United States District Court, D. Maryland
CX Reinsurance Company Limited, f/k/a CNA Reinsurance Company Limited
B&R Management, Inc., et al.;
pending is Defendant Jessica-Carl, Inc.'s
(“Defendant”) Motion for Reconsideration [ECF No.
197] of the Court's June 22, 2017 Letter Order [ECF No.
192] which, inter alia, denied (in part)
Defendant's Motion to Compel responses to its document
production requests [ECF No. 87-3]. Defendant asks the Court
to reconsider its opinion. For the reasons set forth below,
Defendant's motion is DENIED.
Federal Rule of Civil Procedure 54(b), “any order or
other decision, however designated, that adjudicates fewer
than all the claims or the rights and liabilities of fewer
than all the parties” may be revisited by the court at
any time before an entry of final judgment. Fed.R.Civ.P.
54(b). While Rule 54 does not elucidate the standard for
reconsideration of interlocutory orders, such as the
discovery ruling here, the Fourth Circuit has held that a
motion for reconsideration under Rule 54 is not subject to
the same “strict standards” applicable to motions
for reconsideration of a final judgment. Am. Canoe
Ass'n v. Murphy Farms, Inc., 326 F.3d 505, 514 (4th
Cir. 2003). Despite this relative leniency, “most
courts have adhered to a fairly narrow set of grounds on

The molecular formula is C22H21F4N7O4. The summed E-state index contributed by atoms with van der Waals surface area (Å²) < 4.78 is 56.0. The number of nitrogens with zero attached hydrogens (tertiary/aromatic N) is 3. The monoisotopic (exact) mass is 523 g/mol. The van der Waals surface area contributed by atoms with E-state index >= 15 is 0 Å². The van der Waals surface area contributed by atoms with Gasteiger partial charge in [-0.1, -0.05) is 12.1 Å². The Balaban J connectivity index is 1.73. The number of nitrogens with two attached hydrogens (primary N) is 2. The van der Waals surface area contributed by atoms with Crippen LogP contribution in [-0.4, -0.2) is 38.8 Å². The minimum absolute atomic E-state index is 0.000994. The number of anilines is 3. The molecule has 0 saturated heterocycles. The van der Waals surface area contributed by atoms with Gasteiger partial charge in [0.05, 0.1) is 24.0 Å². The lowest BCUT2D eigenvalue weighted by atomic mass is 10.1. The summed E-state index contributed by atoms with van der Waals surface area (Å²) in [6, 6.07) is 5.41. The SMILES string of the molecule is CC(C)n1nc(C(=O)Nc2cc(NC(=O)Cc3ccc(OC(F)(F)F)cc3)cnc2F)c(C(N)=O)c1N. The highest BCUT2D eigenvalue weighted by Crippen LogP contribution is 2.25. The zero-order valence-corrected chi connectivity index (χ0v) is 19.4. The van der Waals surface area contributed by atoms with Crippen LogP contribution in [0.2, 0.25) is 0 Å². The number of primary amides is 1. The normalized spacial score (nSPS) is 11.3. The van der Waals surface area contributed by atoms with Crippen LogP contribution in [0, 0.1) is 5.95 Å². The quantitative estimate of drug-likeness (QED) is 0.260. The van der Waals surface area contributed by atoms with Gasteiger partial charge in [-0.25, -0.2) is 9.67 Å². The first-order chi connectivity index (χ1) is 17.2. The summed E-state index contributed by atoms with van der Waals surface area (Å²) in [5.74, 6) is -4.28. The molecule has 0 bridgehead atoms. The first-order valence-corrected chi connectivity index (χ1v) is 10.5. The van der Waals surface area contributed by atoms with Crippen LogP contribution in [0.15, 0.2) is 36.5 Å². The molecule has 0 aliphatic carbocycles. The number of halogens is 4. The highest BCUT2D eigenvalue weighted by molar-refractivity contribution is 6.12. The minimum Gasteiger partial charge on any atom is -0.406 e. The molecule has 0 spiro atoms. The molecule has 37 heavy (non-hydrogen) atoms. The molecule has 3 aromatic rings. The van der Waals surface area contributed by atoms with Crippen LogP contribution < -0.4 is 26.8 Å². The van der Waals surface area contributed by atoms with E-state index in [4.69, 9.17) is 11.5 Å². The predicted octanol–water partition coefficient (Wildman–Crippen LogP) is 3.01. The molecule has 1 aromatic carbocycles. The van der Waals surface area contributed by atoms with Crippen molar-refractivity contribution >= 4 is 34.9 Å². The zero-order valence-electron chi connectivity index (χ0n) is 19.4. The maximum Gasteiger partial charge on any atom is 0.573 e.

which to reconsider their interlocutory orders and opinions,
” and will reconsider an interlocutory order only
where: “(1) there has been an intervening change in
controlling law; (2) there is additional evidence that was
not previously available; or (3) the prior decision was based
on clear error or would work manifest injustice.”
Cezair v. JPMorgan Chase Bank, N.A., No.
DKC-13-2928, 2014 WL 4955535, at *1 (D. Md. Sept. 30, 2014)
(citations omitted). None of these justifications is present
June 22, 2017 Order, the Court denied (in part)
Defendant's Motion to Compel because it sought the
production of documents which were not relevant. [ECF No.
192]. Specifically, Defendant requests the Court to
reconsider its ruling with respect to document Requests 7 and
8. [ECF Nos. 197, 219]. Defendant's Request No. 7 asks:
[i]n connection with any policy providing liability
insurance for lead paint Management, Inc., et al.
Civil Case No. ELH-15-3364 November 13, 2017 Page 2 coverage
written by CXRe during the period January 1, 1997 through
August 31, 1999, [for] all documents reflecting
payment under such policy for expenses or to resolve claims
when CX Reinsurance was provided with evidence of lead paint
violation notice(s) for the applicable property before making
such payment, including but not limited to any notes,
memoranda, and/or internal or external communications.
No. 197, 1-2] (emphasis added). Defendant's Request No. 8
[i]n connection with any policy providing liability
insurance for lead paint coverage written by CX Re during the
period January 1, 1997 through August 31, 1999, [for]
all documents reflecting CX Reinsurance's
refusal to make payment under such policy for expenses or to
resolve claims when CX Reinsurance was provided with evidence